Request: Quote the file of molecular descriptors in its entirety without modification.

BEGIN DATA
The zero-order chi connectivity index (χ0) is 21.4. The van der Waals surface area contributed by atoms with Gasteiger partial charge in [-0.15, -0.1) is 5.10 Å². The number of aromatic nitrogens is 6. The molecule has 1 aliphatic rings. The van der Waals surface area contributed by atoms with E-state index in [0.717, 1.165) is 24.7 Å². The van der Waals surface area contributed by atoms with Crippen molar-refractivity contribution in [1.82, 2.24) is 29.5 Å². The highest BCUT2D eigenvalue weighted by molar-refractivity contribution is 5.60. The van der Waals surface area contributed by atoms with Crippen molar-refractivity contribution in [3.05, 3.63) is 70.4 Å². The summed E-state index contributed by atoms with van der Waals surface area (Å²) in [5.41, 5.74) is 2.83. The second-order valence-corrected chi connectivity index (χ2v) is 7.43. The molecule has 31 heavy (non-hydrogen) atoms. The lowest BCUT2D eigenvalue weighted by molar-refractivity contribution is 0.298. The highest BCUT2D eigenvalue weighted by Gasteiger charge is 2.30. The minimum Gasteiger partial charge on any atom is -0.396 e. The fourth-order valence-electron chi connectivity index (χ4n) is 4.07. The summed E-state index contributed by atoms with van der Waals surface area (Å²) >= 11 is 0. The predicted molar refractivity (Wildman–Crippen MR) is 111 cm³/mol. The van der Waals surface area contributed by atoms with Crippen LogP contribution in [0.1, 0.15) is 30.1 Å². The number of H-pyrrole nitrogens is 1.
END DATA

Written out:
The zero-order chi connectivity index (χ0) is 21.4. The van der Waals surface area contributed by atoms with Gasteiger partial charge in [-0.15, -0.1) is 5.10 Å². The number of aromatic nitrogens is 6. The molecule has 1 aliphatic rings. The van der Waals surface area contributed by atoms with E-state index in [0.717, 1.165) is 24.7 Å². The van der Waals surface area contributed by atoms with Crippen molar-refractivity contribution in [1.82, 2.24) is 29.5 Å². The highest BCUT2D eigenvalue weighted by molar-refractivity contribution is 5.60. The van der Waals surface area contributed by atoms with Crippen molar-refractivity contribution in [3.05, 3.63) is 70.4 Å². The summed E-state index contributed by atoms with van der Waals surface area (Å²) in [5.41, 5.74) is 2.83. The second-order valence-corrected chi connectivity index (χ2v) is 7.43. The molecule has 31 heavy (non-hydrogen) atoms. The lowest BCUT2D eigenvalue weighted by molar-refractivity contribution is 0.298. The highest BCUT2D eigenvalue weighted by Gasteiger charge is 2.30. The minimum Gasteiger partial charge on any atom is -0.396 e. The fourth-order valence-electron chi connectivity index (χ4n) is 4.07. The summed E-state index contributed by atoms with van der Waals surface area (Å²) >= 11 is 0. The predicted molar refractivity (Wildman–Crippen MR) is 111 cm³/mol. The van der Waals surface area contributed by atoms with Crippen LogP contribution in [0.1, 0.15) is 30.1 Å². The number of H-pyrrole nitrogens is 1.